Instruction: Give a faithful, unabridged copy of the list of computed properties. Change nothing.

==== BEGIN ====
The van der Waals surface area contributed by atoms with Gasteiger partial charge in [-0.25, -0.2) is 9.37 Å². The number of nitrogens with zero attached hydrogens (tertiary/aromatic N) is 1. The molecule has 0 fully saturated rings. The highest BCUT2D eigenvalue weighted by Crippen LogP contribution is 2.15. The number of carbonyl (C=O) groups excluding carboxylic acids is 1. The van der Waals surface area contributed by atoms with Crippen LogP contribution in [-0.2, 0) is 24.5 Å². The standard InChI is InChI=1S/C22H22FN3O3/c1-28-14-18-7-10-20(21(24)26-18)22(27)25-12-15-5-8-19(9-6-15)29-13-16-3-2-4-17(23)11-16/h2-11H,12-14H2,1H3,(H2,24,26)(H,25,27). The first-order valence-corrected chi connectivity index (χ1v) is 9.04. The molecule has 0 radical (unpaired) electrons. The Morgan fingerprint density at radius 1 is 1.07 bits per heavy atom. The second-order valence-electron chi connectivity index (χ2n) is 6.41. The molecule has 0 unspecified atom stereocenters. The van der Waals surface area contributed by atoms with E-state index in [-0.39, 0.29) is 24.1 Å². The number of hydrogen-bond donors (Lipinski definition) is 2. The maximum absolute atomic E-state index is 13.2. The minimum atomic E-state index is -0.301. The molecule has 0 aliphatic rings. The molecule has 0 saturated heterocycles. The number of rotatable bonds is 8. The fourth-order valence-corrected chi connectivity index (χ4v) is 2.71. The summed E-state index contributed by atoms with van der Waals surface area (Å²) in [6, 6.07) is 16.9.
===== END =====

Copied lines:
The van der Waals surface area contributed by atoms with Gasteiger partial charge in [-0.25, -0.2) is 9.37 Å². The number of nitrogens with zero attached hydrogens (tertiary/aromatic N) is 1. The molecule has 0 fully saturated rings. The highest BCUT2D eigenvalue weighted by Crippen LogP contribution is 2.15. The number of carbonyl (C=O) groups excluding carboxylic acids is 1. The van der Waals surface area contributed by atoms with Crippen LogP contribution in [-0.2, 0) is 24.5 Å². The standard InChI is InChI=1S/C22H22FN3O3/c1-28-14-18-7-10-20(21(24)26-18)22(27)25-12-15-5-8-19(9-6-15)29-13-16-3-2-4-17(23)11-16/h2-11H,12-14H2,1H3,(H2,24,26)(H,25,27). The first-order valence-corrected chi connectivity index (χ1v) is 9.04. The molecule has 0 radical (unpaired) electrons. The Morgan fingerprint density at radius 1 is 1.07 bits per heavy atom. The second-order valence-electron chi connectivity index (χ2n) is 6.41. The molecule has 0 unspecified atom stereocenters. The van der Waals surface area contributed by atoms with E-state index in [-0.39, 0.29) is 24.1 Å². The number of hydrogen-bond donors (Lipinski definition) is 2. The maximum absolute atomic E-state index is 13.2. The minimum atomic E-state index is -0.301. The molecule has 0 aliphatic rings. The molecule has 0 saturated heterocycles. The number of rotatable bonds is 8. The fourth-order valence-corrected chi connectivity index (χ4v) is 2.71. The summed E-state index contributed by atoms with van der Waals surface area (Å²) in [6, 6.07) is 16.9.